# Proving that the harmonic p series converges for p>1 and diverges for p<=1

Can someone please check if I have done this correctly? The harmonic p-series:

$$\sum_{n=1}^\infty \frac{1}{n^p}$$ $$let$$ $$f(n)=\frac{1}{n^p}$$

$$f(x)=\frac{1}{x^p}$$

Since f(x) is a positive, decreasing, continuous function, applying the integral test:

$$\int_0^\infty \frac{1}{x^p} = \int_0^\infty x^{-p} =\frac{1}{1-p} \lim_{h\to \infty} (h^{1-p} - 1) = \frac{1}{1-p} \lim_{h\to \infty} \frac{1}{h^{p-1}}$$ For this integral to converge (and the harmonic p-series) to converge: $lim_{h\to \infty} \frac{1}{h^{p-1}}$ must be be finite. For this to be the case, $p-1>0$ <--Should this be p-1>=0????-->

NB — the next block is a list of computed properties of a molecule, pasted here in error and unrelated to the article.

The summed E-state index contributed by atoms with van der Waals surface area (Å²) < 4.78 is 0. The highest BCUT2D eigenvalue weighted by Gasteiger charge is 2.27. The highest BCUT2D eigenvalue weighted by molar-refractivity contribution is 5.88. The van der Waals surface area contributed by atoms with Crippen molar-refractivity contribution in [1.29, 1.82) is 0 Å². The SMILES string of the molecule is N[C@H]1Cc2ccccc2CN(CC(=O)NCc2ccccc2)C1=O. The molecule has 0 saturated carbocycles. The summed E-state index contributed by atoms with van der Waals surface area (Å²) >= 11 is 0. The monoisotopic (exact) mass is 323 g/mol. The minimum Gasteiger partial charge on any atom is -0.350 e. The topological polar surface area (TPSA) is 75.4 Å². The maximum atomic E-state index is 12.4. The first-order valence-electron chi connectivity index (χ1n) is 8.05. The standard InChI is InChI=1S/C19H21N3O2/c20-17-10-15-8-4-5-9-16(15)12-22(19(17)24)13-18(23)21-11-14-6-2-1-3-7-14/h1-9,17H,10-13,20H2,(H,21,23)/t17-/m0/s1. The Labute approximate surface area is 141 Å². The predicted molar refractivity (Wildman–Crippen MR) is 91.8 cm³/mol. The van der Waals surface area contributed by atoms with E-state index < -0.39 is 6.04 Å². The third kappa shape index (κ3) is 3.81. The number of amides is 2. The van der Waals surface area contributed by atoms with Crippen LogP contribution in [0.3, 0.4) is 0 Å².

Therefore for convergence of the p-series, $p>1$, and for divergence, $p<=1$ by the integral test.

## 1 Answer

You're almost correct but take care with the limits of the integral:

the given series has the same nature (being convergent or divergent) as the integral

$$\int_{\color{red}{\pmb1}}^\infty\frac{dx}{x^p}$$ which's convergent if and only if $p>1$.

• You're welcome. – user63181 May 22 '14 at 15:43